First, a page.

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Excerpted from the Introduction from And Nothing but the Truthiness: The Rise (and Further Rise) of Stephen Colbert by Lisa Rogak. Copyright © 2011 by the author and reprinted by permission of Thomas Dunne Books, an imprint of St. Martin’s Press, LLC. No part of this excerpt may be reproduced or printed without permission in writing from the publisher.


I used to make up stuff in my bio all the time, that I used to be a professional iceskater and stuff like that. I found it so inspirational. Why not make myself cooler than I am? I once told an interviewer that I’d been arrested for assaulting someone with a flashlight. And I said that I drove a Shelby Cobra. They totally swallowed it, and I felt bad. Then I thought, it doesn’t matter. It’ll make a better story.
Vanity Fair, October 2007


cover art

And Nothing but the Truthiness: The Rise (and Further Rise) of Stephen Colbert

Lisa Rogak

(Thomas Dunne Books; US: Oct 2011)

I’m a super straight guy. I grew up in Charleston, South Carolina, and I am perfectly comfortable in blue blazers, khaki pants, Brooks Brothers suits, and regimental striped ties. It’s just genetic. I love a cocktail party with completely vacuous conversation, because I grew up in it.
Campus Progress, October 2005


Will the real Stephen Colbert please stand up?


Colbert has been messing with the truth for years now, both in and out of character. This hugely popular comedian with a biting wit and rapid-fire skill for calling up obscure figures and events in everything from Greek history to light opera has largely built his career on messing with people’s minds. And most of the time, they don’t even know when he’s doing it.


No other comedian has so blurred the line between his real character and his onscreen character.


“My name is Stephen Colbert, but I actually play someone on television named Stephen Colbert, who looks like me and talks like me, but who says things with a straight face he doesn’t mean,” he said in his commencement address at Knox College in 2006. “I’m not sure which one of us you invited to speak here today. So with your indulgence, I’m just going to talk and let you figure it out.”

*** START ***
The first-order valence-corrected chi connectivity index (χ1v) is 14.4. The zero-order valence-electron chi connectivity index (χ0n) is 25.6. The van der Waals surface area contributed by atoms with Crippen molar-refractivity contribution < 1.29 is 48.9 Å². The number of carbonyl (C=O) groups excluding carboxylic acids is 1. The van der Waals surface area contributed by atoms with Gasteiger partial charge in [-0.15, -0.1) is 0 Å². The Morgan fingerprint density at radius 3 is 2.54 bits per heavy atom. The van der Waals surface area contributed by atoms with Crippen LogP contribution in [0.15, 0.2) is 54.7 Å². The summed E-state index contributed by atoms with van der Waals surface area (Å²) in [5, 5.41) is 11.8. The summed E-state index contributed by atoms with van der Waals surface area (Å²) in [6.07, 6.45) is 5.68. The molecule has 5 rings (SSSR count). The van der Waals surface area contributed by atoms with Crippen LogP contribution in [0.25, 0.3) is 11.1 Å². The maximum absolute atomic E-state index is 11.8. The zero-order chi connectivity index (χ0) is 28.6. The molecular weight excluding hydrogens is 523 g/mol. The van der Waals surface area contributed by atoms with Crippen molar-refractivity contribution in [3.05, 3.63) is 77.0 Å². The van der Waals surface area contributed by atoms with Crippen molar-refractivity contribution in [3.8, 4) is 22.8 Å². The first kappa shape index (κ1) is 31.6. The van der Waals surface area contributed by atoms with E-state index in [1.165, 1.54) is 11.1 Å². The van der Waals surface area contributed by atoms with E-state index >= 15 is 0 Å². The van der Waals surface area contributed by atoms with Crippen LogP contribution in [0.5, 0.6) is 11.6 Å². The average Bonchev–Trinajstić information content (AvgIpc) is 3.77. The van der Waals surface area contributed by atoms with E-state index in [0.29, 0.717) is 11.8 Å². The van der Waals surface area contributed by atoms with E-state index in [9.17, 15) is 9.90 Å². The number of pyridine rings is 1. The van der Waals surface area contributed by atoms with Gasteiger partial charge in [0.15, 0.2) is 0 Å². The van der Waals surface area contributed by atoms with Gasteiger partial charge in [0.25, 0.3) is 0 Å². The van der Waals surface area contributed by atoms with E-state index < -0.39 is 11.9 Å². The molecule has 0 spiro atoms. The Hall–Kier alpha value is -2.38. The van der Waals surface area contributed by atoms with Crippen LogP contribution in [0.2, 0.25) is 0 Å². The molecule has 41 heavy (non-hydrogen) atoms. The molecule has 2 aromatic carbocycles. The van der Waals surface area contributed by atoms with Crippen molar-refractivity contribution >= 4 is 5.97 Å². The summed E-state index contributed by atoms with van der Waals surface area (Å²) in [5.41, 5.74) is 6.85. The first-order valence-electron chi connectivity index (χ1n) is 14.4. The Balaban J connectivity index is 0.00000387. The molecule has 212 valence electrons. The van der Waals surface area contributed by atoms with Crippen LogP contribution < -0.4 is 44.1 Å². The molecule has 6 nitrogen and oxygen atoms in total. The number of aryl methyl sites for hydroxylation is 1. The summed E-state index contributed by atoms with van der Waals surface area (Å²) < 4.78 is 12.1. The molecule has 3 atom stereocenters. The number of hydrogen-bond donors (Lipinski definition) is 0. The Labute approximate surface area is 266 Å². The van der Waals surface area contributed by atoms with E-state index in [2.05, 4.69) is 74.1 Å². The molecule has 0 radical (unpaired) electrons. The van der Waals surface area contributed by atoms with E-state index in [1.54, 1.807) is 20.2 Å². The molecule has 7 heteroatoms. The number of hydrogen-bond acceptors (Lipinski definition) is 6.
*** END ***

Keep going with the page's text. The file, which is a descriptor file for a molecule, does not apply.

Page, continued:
Good luck with that. Even his own mother knows that’s an impossible task: “I can never nail him down as to exactly what he is,” said Lorna Tuck Colbert when her son was well into his forties.


Stephen Colbert grew up in a large tight-knit Catholic family, essentially as part of a tribe where he was the youngest of eleven children. “His humor is an accumulation of the eccentricities, mannerisms, and jokes of his ten older brothers and sisters, a medley that trickled down,” said one Colbert staffer.


The constant bantering endemic to his family often assumed a slapstick quality, as evidenced in a 2009 interview with Stephen, his mother, and several of his siblings when asked about their name’s pronunciation:


Elizabeth Colbert-Busch: What did I say my last name was?


Margo Colbert Keegan: Coal-bear.


Elizabeth: I did? No, that’s not my name.


Margo: Yes, you did. You said Coal-bear Busch.


Elizabeth: That’s not my name.


Margo: You said Coal-bear Busch.


Elizabeth: Roll that back. That’s not my name. My name’s Elizabeth Coal-bert Busch, and I’m not telling y’all how old I am.


Lorna: Oh, I have no idea what my name is.


Margo: What?


John A. Colbert: You’re Mom.


Lorna: Well, I don’t know.


Elizabeth: You have a vague inkling, okay?


Margo: You’re Coal- bert or Coal-bear?


John: You’re Coal- bert.


Stephen: You’re Coal-bear, you’re Coal-bear. Come on.


Elizabeth: Well, I was Coal-bear until I was twenty-three. It followed me all the way through college. I finally gave up. I was intimidated.


Margo: Tom claims he was the first to go Coal-bear, is that true? 


Lorna: Who was?


Margo: Tom. He was the first to go Coal-bear, he claims.


Lorna: Oh, I don’t know. 


John: He might have been.


Elizabeth: I think it would be Dad.


Margo: Yeah, but it didn’t stick.


Stephen: [To interviewer] Have you any questions?


Margo: Oh, yes, Brooke.


John: [To interviewer] See, this is what happens…


Obviously, the rapier-sharp wit that Colbert demonstrates regularly on The Colbert Report had its roots early on.


Like virtually all comedians, his humor developed in the face of tragedy, and Colbert’s great tragedy is that his father and two older brothers were killed in a plane crash when Colbert was just ten years old. His tribe was smashed apart, and he’s spent his life trying to recreate it. At first, he found it in high school, then at Second City with his friends Paul Dinello and Amy Sedaris, and again with Jon Stewart on The Daily Show. But try as he might, he has never been able to exactly replicate it. He has admitted that he has never completely dealt with their deaths, and he’s said that he sometimes expects the three to walk right back through the door.



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